Recognition and understanding of goals and roles: The key internal features of mental health court teams

Kent State University, Kent, OH, USA.
International Journal of Law and Psychiatry (Impact Factor: 1.19). 11/2011; 34(6):406-13. DOI: 10.1016/j.ijlp.2011.10.005
Source: PubMed


The increasing involvement of people with mental illness in the criminal justice system has led to the formation of specialty programs such as mental health courts (hereafter MHCs). We discuss MHCs and the teams serving these courts. Specifically, we examine team members' perceptions of MHC goals and their own and others' roles on the MHC team. Using a semi-structured interview instrument, we conducted 59 face-to-face interviews with criminal justice and mental health treatment personnel representing 11 Ohio MHCs. Findings from our qualitative data analyses reveal that MHC personnel understand individuals' roles within the teams, recognize and appreciate the importance of different roles, and share common goals. MHCs could foster this level of understanding and agreement by working to recruit and retain individuals with experience in or willingness to learn about both the criminal justice and mental health systems. Future research should explore the impact of MHC team functioning on client outcomes.

Download full-text


Available from: Jennifer L S Teller, Jun 04, 2014
  • Source
    [Show abstract] [Hide abstract]
    ABSTRACT: Mental health courts (MHCs) are problem-solving courts that attempt to redirect individuals with mental illness into treatment rather than incarceration (Wolff, 200365. Wolff , N. ( 2003 ). Courting the court: Courts as agents for treatment and justice . In W.H. Fisher (Ed.), Community-based interventions for criminal offenders of severe mental illness , (pp. 143 – 197 ). Oxford , UK : Elsevier Science . [CrossRef]View all references). The primary purpose of this article is to provide a narrative review of recent evidence on the empirical status of MHCs and suggest directions for future social work research. Such a review is critical given the existence of 300 MHCs in the United States (Council of State Governments Justice Center, 201113. Council of State Governments Justice Center . ( 2011 ). Mental health courts. Retrieved from View all references) with more in development. Four major questions guided our review: (a) How do they work? (b) Does a theoretical basis exist to explain how they work? (c) What is the nature of the evidence? and (d) What are the characteristics of the mentally ill who choose not to participate in MHC programs and of those who are negatively terminated? Though studies have shown reductions in assessed outcomes, a lack of methodologically strong evaluations significantly limits the strength of those results. There exists a need for additional, methodologically rigorous studies to better understand the effectiveness of MHCs.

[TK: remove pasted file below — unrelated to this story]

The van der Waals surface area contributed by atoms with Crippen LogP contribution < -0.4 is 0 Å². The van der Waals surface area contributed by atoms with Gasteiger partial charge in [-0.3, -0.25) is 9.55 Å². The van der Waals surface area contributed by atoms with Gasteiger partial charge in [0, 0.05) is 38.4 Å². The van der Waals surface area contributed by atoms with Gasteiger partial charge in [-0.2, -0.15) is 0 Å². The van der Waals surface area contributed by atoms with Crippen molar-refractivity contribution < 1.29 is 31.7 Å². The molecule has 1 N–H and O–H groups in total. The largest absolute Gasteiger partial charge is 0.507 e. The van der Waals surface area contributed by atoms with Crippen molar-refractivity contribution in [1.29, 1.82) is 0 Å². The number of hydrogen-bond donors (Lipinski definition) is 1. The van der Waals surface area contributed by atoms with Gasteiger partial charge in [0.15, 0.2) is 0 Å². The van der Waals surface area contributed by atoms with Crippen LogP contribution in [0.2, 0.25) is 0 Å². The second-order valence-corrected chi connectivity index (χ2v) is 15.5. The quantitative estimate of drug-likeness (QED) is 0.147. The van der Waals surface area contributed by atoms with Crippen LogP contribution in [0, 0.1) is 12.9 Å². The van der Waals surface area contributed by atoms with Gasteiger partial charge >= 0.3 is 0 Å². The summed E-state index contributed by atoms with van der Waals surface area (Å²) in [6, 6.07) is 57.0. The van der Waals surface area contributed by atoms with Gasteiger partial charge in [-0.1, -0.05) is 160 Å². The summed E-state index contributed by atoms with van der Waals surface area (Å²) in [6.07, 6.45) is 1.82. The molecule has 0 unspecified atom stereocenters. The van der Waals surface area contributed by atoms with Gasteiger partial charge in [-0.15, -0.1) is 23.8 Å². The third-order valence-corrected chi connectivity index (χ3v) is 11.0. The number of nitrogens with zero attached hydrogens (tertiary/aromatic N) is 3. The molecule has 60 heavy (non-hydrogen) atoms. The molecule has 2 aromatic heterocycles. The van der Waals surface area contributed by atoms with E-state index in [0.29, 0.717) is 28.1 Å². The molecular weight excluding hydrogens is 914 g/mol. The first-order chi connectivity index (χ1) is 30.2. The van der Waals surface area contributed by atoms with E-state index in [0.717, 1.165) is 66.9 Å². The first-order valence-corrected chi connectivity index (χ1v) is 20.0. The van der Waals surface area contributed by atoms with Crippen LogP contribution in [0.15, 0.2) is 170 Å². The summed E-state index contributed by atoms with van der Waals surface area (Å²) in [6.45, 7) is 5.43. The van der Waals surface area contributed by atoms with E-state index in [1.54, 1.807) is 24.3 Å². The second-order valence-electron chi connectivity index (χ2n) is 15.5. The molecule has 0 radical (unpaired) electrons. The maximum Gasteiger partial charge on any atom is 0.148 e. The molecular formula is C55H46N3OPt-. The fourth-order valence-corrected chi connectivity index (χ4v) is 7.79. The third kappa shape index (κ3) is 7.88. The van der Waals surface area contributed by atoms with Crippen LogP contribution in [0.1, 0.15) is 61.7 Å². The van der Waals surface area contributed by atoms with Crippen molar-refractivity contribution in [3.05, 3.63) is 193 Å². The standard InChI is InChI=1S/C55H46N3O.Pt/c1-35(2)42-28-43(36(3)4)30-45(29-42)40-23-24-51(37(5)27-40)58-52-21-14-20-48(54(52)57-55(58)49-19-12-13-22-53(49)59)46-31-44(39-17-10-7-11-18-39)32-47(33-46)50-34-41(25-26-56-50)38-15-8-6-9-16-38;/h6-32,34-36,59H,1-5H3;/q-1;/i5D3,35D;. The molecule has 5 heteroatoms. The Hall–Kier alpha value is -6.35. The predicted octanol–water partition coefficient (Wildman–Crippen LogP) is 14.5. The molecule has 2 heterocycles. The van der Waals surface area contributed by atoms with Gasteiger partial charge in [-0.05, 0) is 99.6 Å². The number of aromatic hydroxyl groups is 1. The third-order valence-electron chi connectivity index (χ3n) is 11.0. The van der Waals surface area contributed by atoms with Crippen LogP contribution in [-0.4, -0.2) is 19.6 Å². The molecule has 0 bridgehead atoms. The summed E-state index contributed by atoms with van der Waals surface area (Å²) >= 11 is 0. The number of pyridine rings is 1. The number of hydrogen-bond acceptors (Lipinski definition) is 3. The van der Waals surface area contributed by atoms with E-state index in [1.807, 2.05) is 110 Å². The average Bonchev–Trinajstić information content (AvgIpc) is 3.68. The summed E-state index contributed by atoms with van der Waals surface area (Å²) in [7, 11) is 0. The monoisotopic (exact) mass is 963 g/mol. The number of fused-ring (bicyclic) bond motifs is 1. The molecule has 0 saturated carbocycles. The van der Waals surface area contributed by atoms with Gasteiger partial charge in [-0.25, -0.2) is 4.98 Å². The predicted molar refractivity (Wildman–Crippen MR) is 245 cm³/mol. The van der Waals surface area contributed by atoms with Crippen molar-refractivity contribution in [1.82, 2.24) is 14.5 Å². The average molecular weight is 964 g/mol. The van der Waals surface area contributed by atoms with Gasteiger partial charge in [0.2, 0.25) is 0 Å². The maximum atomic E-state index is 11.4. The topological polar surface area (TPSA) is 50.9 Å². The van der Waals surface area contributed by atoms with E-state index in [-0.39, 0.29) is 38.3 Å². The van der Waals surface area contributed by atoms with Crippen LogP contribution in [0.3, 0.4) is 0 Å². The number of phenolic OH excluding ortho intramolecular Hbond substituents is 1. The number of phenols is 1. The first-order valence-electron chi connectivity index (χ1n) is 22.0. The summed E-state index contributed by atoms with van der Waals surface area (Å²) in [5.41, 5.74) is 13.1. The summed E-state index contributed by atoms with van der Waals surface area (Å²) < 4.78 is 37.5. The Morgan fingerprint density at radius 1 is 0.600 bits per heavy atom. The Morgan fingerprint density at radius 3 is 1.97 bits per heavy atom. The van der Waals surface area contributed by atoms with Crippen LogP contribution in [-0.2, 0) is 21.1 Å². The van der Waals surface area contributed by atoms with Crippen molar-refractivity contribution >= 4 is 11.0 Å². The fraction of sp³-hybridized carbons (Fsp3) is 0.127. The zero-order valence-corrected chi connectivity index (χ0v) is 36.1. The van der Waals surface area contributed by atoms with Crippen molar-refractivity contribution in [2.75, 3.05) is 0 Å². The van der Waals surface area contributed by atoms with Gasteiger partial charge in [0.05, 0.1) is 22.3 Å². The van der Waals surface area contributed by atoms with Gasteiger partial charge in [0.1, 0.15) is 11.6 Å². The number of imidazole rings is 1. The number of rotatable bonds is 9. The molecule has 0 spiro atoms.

01/2013; 3(1):34-55. DOI:10.1080/1936928X.2013.837416
  • Source
    [Show abstract] [Hide abstract]
    ABSTRACT: Objective: Mandated community treatment has been proposed as a mechanism to engage people with severe and persistent mental disorders in treatment. Recently, two approaches to mandate treatment through the courts have been highlighted: assisted outpatient treatment (AOT) and mental health court programs. This study examined levels of perceived coercion, procedural justice, and the impact of the program (mental health court or AOT) among participants in a community treatment system. Methods: Data were analyzed from interviews with former AOT participants who were no longer under court supervision (N=17) and with graduates of a mental health court program (N=35). The MacArthur Admission Experience Survey, created to measure perceived coercion, procedural justice, and program impact on hospital admission, was modified to include judges and case managers. Results: Mental health court graduates perceived significantly less coercion and more procedural justice in their interactions with the judge than did AOT participants. No significant difference was found between mental health court and AOT participants in perceptions of procedural justice in interactions with their case managers. Mental health court participants felt more respected and had more positive feelings about the program than did AOT participants. Conclusions: Both mental health courts and AOT programs have potentially coercive aspects. Findings suggest that judges and case managers can affect participants' perceptions of these programs by the degree to which they demonstrate procedural justice, a process that may affect the long-term effects of the programs on individuals.
    Psychiatric services (Washington, D.C.) 09/2013; 65(3). DOI:10.1176/ · 2.41 Impact Factor